Why Democracies Cooperate More and Fight Less: The Relationship between International Trade and Cooperation
This paper provides an economics-based interpretation of the standard finding in the literature that democracies rarely fight each other. A general theory of conflict between two countries is presented and empirical analysis applies this theory to the question of why democracies rarely fight each other. The results show that the fundamental factor in causing bilateral cooperation is trade. Countries seek to protect wealth gained through international trade, therefore trading partners are less combative than nontrading nations. Democratic dyads trade more than nondemocratic dyads, and thus exhibit less conflict and more cooperation. Copyright 1997 by Blackwell Publishing Ltd.
To our knowledge, this item is not available for
download. To find whether it is available, there are three
1. Check below under "Related research" whether another version of this item is available online.
2. Check on the provider's web page whether it is in fact available.
3. Perform a search for a similarly titled item that would be available.
Volume (Year): 5 (1997)
Issue (Month): 3 (August)
|Contact details of provider:|| Web page: http://www.blackwellpublishing.com/journal.asp?ref=0965-7576|
|Order Information:||Web: http://www.blackwellpublishing.com/subs.asp?ref=0965-7576|
When requesting a correction, please mention this item's handle: RePEc:bla:reviec:v:5:y:1997:i:3:p:295-309. See general information about how to correct material in RePEc.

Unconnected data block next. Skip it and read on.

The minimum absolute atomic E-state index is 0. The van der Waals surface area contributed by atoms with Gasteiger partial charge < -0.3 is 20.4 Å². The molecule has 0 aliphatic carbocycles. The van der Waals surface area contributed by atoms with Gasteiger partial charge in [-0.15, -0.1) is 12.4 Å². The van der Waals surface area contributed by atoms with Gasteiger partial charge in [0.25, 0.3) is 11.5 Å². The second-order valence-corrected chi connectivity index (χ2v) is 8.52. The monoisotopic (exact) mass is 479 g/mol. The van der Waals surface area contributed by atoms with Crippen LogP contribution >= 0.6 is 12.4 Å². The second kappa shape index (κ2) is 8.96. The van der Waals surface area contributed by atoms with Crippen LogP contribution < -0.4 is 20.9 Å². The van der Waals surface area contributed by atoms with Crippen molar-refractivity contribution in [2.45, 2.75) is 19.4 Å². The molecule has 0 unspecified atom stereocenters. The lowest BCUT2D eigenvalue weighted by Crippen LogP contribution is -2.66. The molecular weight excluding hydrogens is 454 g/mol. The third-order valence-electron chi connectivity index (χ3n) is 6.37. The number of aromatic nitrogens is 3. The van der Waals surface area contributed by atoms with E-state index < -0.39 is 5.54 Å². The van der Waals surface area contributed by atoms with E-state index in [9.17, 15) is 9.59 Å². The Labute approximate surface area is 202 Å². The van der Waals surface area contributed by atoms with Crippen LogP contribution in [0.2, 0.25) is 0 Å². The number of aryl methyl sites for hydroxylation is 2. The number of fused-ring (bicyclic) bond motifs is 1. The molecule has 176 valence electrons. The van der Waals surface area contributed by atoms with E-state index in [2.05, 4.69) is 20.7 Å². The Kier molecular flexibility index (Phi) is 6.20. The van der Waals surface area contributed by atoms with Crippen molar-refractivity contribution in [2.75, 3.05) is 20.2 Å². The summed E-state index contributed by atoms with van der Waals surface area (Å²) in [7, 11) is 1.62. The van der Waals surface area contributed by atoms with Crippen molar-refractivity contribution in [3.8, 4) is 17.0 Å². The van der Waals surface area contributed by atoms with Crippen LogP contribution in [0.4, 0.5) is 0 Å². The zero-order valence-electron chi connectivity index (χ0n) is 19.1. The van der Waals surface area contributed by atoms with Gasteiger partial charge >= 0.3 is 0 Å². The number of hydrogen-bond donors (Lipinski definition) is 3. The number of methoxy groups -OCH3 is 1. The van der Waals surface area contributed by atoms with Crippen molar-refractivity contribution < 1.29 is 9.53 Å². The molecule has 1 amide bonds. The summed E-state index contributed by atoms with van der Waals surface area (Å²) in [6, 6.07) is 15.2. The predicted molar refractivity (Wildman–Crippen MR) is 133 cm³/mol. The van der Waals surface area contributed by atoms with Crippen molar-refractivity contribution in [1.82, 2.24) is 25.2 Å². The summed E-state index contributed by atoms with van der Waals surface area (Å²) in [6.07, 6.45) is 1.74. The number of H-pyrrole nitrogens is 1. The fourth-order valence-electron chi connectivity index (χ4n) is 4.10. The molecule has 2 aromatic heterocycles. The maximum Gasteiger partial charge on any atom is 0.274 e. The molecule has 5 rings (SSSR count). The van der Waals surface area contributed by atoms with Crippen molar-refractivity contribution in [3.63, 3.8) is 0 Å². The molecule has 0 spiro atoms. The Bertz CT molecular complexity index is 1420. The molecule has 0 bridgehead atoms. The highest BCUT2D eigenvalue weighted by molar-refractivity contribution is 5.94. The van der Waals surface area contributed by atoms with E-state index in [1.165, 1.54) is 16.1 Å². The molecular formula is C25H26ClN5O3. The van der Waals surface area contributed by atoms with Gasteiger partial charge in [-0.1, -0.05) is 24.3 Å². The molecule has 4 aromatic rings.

For technical questions regarding this item, or to correct its authors, title, abstract, bibliographic or download information, contact: (Wiley-Blackwell Digital Licensing)or (Christopher F. Baum)
If you have authored this item and are not yet registered with RePEc, we encourage you to do it here. This allows to link your profile to this item. It also allows you to accept potential citations to this item that we are uncertain about.
If references are entirely missing, you can add them using this form.
If the full references list an item that is present in RePEc, but the system did not link to it, you can help with this form.
If you know of missing items citing this one, you can help us creating those links by adding the relevant references in the same way as above, for each refering item. If you are a registered author of this item, you may also want to check the "citations" tab in your profile, as there may be some citations waiting for confirmation.
Please note that corrections may take a couple of weeks to filter through the various RePEc services.